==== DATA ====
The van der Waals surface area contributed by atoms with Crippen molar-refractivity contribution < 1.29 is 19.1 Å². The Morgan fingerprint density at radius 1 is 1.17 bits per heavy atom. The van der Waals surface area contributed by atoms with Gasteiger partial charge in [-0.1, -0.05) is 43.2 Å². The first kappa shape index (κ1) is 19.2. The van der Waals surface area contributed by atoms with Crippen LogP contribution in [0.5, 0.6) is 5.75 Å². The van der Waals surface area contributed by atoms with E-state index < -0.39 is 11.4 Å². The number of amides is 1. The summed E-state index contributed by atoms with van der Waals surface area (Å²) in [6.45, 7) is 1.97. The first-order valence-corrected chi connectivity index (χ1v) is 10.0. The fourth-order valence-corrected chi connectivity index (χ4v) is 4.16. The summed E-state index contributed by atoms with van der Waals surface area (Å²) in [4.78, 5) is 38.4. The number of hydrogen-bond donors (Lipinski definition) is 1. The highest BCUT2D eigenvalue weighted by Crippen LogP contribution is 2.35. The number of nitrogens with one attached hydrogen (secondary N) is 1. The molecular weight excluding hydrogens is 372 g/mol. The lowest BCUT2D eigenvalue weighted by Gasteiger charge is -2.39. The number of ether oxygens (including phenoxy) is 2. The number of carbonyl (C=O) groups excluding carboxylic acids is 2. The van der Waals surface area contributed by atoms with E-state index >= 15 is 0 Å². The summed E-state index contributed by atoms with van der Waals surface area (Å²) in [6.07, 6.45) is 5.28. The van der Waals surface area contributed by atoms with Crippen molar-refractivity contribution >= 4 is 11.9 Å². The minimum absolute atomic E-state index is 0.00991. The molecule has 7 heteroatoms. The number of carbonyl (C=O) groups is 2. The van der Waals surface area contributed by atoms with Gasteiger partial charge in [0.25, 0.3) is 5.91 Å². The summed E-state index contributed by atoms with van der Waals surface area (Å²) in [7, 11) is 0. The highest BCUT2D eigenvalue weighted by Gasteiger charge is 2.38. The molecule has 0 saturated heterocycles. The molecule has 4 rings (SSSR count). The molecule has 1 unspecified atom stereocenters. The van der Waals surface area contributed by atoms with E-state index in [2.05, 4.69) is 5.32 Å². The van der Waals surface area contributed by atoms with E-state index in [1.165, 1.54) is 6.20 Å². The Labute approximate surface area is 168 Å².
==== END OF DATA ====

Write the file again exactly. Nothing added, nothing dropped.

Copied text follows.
The van der Waals surface area contributed by atoms with Crippen molar-refractivity contribution < 1.29 is 19.1 Å². The Morgan fingerprint density at radius 1 is 1.17 bits per heavy atom. The van der Waals surface area contributed by atoms with Gasteiger partial charge in [-0.1, -0.05) is 43.2 Å². The first kappa shape index (κ1) is 19.2. The van der Waals surface area contributed by atoms with Crippen LogP contribution in [0.5, 0.6) is 5.75 Å². The van der Waals surface area contributed by atoms with E-state index < -0.39 is 11.4 Å². The number of amides is 1. The summed E-state index contributed by atoms with van der Waals surface area (Å²) in [6.45, 7) is 1.97. The first-order valence-corrected chi connectivity index (χ1v) is 10.0. The fourth-order valence-corrected chi connectivity index (χ4v) is 4.16. The summed E-state index contributed by atoms with van der Waals surface area (Å²) in [4.78, 5) is 38.4. The number of hydrogen-bond donors (Lipinski definition) is 1. The highest BCUT2D eigenvalue weighted by Crippen LogP contribution is 2.35. The number of nitrogens with one attached hydrogen (secondary N) is 1. The molecular weight excluding hydrogens is 372 g/mol. The lowest BCUT2D eigenvalue weighted by Gasteiger charge is -2.39. The number of ether oxygens (including phenoxy) is 2. The number of carbonyl (C=O) groups excluding carboxylic acids is 2. The van der Waals surface area contributed by atoms with E-state index >= 15 is 0 Å². The summed E-state index contributed by atoms with van der Waals surface area (Å²) in [6.07, 6.45) is 5.28. The van der Waals surface area contributed by atoms with Crippen molar-refractivity contribution >= 4 is 11.9 Å². The minimum absolute atomic E-state index is 0.00991. The molecule has 7 heteroatoms. The number of carbonyl (C=O) groups is 2. The van der Waals surface area contributed by atoms with Gasteiger partial charge in [0.25, 0.3) is 5.91 Å². The summed E-state index contributed by atoms with van der Waals surface area (Å²) in [7, 11) is 0. The highest BCUT2D eigenvalue weighted by Gasteiger charge is 2.38. The molecule has 0 saturated heterocycles. The molecule has 4 rings (SSSR count). The molecule has 1 unspecified atom stereocenters. The van der Waals surface area contributed by atoms with E-state index in [2.05, 4.69) is 5.32 Å². The van der Waals surface area contributed by atoms with E-state index in [1.165, 1.54) is 6.20 Å². The Labute approximate surface area is 168 Å².